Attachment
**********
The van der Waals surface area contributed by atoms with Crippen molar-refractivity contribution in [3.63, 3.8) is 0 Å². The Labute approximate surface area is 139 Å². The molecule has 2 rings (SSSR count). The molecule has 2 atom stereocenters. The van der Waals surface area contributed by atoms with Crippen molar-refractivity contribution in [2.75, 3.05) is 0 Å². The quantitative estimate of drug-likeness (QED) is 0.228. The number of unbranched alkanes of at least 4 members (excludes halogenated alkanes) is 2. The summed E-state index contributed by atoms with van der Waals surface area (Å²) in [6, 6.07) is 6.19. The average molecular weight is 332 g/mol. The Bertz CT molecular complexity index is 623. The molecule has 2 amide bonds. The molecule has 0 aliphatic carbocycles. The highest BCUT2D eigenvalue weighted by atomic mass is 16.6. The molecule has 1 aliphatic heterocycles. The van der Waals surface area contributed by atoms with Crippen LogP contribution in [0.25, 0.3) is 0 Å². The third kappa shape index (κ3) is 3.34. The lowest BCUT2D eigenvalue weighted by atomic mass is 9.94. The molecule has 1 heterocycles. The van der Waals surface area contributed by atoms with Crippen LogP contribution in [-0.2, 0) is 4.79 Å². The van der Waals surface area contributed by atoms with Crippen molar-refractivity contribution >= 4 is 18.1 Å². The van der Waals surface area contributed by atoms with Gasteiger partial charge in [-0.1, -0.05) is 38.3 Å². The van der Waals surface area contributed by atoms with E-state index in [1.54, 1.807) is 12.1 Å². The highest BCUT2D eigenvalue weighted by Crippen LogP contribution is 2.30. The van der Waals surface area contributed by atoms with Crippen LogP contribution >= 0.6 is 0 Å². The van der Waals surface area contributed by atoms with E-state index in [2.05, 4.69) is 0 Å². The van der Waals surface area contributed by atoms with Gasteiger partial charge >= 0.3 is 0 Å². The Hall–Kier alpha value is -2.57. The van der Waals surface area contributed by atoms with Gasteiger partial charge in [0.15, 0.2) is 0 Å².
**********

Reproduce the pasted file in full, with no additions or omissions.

The van der Waals surface area contributed by atoms with Crippen molar-refractivity contribution in [3.63, 3.8) is 0 Å². The Labute approximate surface area is 139 Å². The molecule has 2 rings (SSSR count). The molecule has 2 atom stereocenters. The van der Waals surface area contributed by atoms with Crippen molar-refractivity contribution in [2.75, 3.05) is 0 Å². The quantitative estimate of drug-likeness (QED) is 0.228. The number of unbranched alkanes of at least 4 members (excludes halogenated alkanes) is 2. The summed E-state index contributed by atoms with van der Waals surface area (Å²) in [6, 6.07) is 6.19. The average molecular weight is 332 g/mol. The Bertz CT molecular complexity index is 623. The molecule has 2 amide bonds. The molecule has 0 aliphatic carbocycles. The highest BCUT2D eigenvalue weighted by atomic mass is 16.6. The molecule has 1 aliphatic heterocycles. The van der Waals surface area contributed by atoms with Crippen LogP contribution in [0.25, 0.3) is 0 Å². The third kappa shape index (κ3) is 3.34. The lowest BCUT2D eigenvalue weighted by atomic mass is 9.94. The molecule has 1 heterocycles. The van der Waals surface area contributed by atoms with Crippen LogP contribution in [-0.2, 0) is 4.79 Å². The van der Waals surface area contributed by atoms with Crippen molar-refractivity contribution >= 4 is 18.1 Å². The van der Waals surface area contributed by atoms with Gasteiger partial charge in [-0.1, -0.05) is 38.3 Å². The van der Waals surface area contributed by atoms with E-state index in [1.54, 1.807) is 12.1 Å². The highest BCUT2D eigenvalue weighted by Crippen LogP contribution is 2.30. The van der Waals surface area contributed by atoms with Crippen LogP contribution >= 0.6 is 0 Å². The van der Waals surface area contributed by atoms with E-state index in [2.05, 4.69) is 0 Å². The van der Waals surface area contributed by atoms with Gasteiger partial charge >= 0.3 is 0 Å². The Hall–Kier alpha value is -2.57. The van der Waals surface area contributed by atoms with Gasteiger partial charge in [0.15, 0.2) is 0 Å².